Today no firm innovates in a completely closed mode. In the last 10 years, quite a number of firms also tried and tested new open approaches to innovation that are enabled by a globally networked infrastructure: They
These activities – and a number of others, (see InnovationManagement’s in-depth article – are open approaches to innovation. But if you look closer, in many firms these kinds of activities are not fully embedded in the firm’s innovation management approach.
True Open Innovation is embedded into the innovation strategy. The question is not “To be open or not be open”, to paraphrase William Shakespeare, for two reasons: Firstly, as stated above, any firm is already innovating openly to a lesser or a larger extent and secondly true Open Innovation is a deliberate choice.
A true open innovation strategy
In many firms, open approaches to innovation are driven by a group of open, entrepreneurial people. These people have a desire to work with the best and most brilliant and to pull in a lot of external ideas in order to have a multitude of options to choose from. But in most of the firms, openness is not woven into the organizational fabric of the whole firm.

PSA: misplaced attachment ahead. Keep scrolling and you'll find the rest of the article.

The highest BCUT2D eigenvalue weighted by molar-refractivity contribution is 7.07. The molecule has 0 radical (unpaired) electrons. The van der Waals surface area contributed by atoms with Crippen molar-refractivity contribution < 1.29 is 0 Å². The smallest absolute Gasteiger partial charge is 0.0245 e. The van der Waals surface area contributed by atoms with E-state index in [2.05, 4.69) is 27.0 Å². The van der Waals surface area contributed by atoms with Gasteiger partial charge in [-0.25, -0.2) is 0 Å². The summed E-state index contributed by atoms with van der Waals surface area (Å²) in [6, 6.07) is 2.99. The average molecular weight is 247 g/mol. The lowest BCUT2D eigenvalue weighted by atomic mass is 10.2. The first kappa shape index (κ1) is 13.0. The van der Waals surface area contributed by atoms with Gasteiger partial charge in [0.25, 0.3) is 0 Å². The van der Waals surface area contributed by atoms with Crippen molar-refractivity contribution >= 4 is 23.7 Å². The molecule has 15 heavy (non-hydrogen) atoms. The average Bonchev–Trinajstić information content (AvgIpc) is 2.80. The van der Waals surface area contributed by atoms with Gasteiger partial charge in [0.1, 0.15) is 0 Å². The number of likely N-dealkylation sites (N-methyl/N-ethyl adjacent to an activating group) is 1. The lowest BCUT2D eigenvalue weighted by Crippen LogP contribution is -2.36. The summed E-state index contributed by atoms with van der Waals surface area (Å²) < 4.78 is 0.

A firm that does true Open Innovation builds on carefully balanced central and decentral organizational structures to make sure that openness in innovation is fully embedded. Typically, the roles of a “Open Innovation center” include:
This center ties in with the decentral innovation units that are responsible for running the relevant innovation agenda and identify (open) innovation White Spaces.
At the end of the day, innovation is a people business and so is Open Innovation. Yet, in many firms an open mindset is not pervasive and can be found only in some isolated Business Units.